Game of thrones: make a big style statement in the smallest room

On United Nations World Toilet Day, we discover there are ways to make a big style statement in the smallest room.
Today is United Nations World Toilet Day and tonight sees the final of a London-wide toilet joke contest at — appropriately — The Convenience, a trendy bar converted from a public lavatory block in Brooksby’s Walk, Clapton. You’ll spend £10 on the door rather than a penny. 

But this is serious stuff. It marks a campaign by the charity WaterAid to raise money for the 2.5 billion people worldwide, or one in three, who do not have access to a safe, private lavatory. 

It’s a shocking statistic, and design and engineering to solve the problem is the focus of a seminar open to everyone from 6.30 this evening. Titled Rethinking Sanitation, it’s at the stunning Roca London Gallery in Townmead Road, Chelsea, designed by Zaha Hadid Architects for the Roca bathroom brand. 
Roca's W+W wash basin and loo fills the cistern using waste basin water

The “shower toilet”
London is seeing big changes in lavatory design. The “shower toilet” turns a loo into a bidet. Press a button and a neat little “wand” pops out at the back with a cleansing spray at your chosen pressure/temperature, before warm air dries you off. These toilet bidets cost from about £1,500 to an astounding £10,000 depending on features. The lid may lift of its own accord thanks to a motion sensor, and the seat can be warmed. Toilet bidets are at bathroom specialists all around the capital, and you can try them out in some showrooms.

Japanese company Toto pioneered the technology — of the 25,000 people it employs, 1,200 are designers. Toto’s toilet bidet brand is the Washlet with several working models at its showroom in St John Street, Clerkenwell (visit or call 020 7831 7544). Here, the pursuit of hygiene is ruthless. Basic models are rimless, with no ledge for dirt to collect around, and there’s a supercharged Tornado flush. 

These loos are installed throughout John Robertson Architects’ refurbishment of Bush House in Aldwych, former home of the BBC World Service, now 300,000sq ft of top-notch offices. Top-end Totos are programmable, have automatic lid lift, cleansing wands, air driers, super-smooth coatings, special antibacterial water, and blasts of UV light to kill germs — so you can chuck out the loo brush. 

Also in Clerkenwell is an all-singing, if not all-dancing loo. The Numi by US brand Kohler, comes at a fancy price, too, pushing £10,000. Designer Phil Proctor says: “The lid rises gracefully to meet you. This Bluetooth toilet will even play your favourite music from radio, or iPad/iPhone, with a background of colour-changing lights.” It’s got a cleansing wand, heated seat, deodoriser, and a touch-screen remote control with its own magnetic docking station.  See it in action at West One Bathrooms in Clerkenwell Road, EC1 (; 020 7324 0780).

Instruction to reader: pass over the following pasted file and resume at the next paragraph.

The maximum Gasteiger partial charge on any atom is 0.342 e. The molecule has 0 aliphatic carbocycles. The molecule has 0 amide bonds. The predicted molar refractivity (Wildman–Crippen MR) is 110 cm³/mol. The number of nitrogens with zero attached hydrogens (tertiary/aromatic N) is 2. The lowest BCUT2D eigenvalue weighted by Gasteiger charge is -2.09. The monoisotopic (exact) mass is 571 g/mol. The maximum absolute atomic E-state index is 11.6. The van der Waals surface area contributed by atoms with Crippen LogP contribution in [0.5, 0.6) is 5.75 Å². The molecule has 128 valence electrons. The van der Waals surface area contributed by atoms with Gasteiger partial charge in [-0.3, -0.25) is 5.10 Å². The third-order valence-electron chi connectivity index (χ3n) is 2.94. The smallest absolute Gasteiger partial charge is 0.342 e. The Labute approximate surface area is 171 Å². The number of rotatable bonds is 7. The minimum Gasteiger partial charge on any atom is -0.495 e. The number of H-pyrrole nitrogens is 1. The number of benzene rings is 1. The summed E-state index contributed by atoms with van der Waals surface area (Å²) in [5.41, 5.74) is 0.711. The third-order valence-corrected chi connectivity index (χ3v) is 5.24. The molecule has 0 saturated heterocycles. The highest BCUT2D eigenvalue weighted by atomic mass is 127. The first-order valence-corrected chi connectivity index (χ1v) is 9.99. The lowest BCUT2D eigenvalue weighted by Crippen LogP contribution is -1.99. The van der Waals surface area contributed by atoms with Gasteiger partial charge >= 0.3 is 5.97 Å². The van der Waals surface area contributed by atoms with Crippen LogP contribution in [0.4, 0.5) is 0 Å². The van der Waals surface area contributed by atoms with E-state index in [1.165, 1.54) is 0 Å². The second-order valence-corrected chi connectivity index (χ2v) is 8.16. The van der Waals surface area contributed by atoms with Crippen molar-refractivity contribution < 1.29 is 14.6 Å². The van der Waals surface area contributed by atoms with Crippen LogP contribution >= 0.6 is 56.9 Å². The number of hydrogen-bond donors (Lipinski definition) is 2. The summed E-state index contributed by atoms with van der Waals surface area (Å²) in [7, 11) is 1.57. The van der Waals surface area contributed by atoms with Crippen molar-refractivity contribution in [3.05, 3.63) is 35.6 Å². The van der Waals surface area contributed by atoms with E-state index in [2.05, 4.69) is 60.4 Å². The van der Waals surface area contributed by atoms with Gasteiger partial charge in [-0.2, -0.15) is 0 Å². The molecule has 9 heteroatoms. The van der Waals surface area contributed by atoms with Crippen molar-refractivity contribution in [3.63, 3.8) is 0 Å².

In Chelsea, a shower toilet is at Ripples in Fulham Road (; 0800 107 0700). This is the Swiss Geberit AquaClean, which costs about £2,380. Across the road, CP Hart has a working Toto and there’s also one at its Waterloo branch (; 0845 600 1950).

Laurence Pidgeon in Fulham High Street has a working bidet toilet with a hose you pull out to deliver a soft cleansing jet of water for you, or a high-pressure blast to clean the loo (laurence; 020 7610 6166). Pidgeon, a passionate advocate for World Toilet Day and better global hygiene, is a fifth-generation family bathroom firm.

Black is the new white
There are basically three different types of lavatory. A wall-hung loo needs a support frame mounted on a solid wall, while a back-to-the wall toilet sits on the floor, with the cistern concealed behind a wall or “duct” — a false wall. A close-coupled toilet has bowl and cistern in one piece in a compact design that saves space. Crucially, a dual-flush cistern can halve your water consumption. 

The new In-Tank Meridian from Roca combines cistern and pan in one neat space-saving fitment. Meanwhile, black loos are in fashion. 

“They make a great statement,” says Melinda Hill, senior designer at Ripples of Chelsea. One by Armani for Roca is  at the Staffan Tollgard showroom in Pimlico (020 7952 6066). 

A wall-mounted AquaClean shower toilet, by Swiss bathroom specialist Geberit

And a new loo from German company Grohe is claimed to cut the noise of its flush by over two thirds compared with an average toilet. It has even been awarded a Quiet Mark (;

Busted Flush!
Launched this month is Busted Flush! - a fascinating read considering the subject is lavatories. The author is Geoffrey Pidgeon, 88, fourth generation of the family running Original Bathrooms in Richmond, which is now in the hands of his son, Michael.

The book explodes “the Thomas Crapper myth”. Claims Pidgeon Snr: “Everyone thinks Thomas Crapper invented the flushing toilet. But  my great-uncle had already filed a patent.” Neither, by the way, did the indelicate term “c**p” originate from Crapper, it actually dates back to middle English in the 14th and 15th centuries.

This book is a charming memoir, but it is also packed with the social history of sanitation, all well argued, with plenty of quirky stories along the way, involving everything from Winston Churchill to chewing gum.

Pidgeon also details how his family’s rift with the Crapper clan was eventually healed. Surely essential reading for the bathroom.

Busted Flush! The Thomas Crapper Myth: My Family’s Five Generations in the Bathroom Industry is published by Arundel Books at £15.99.

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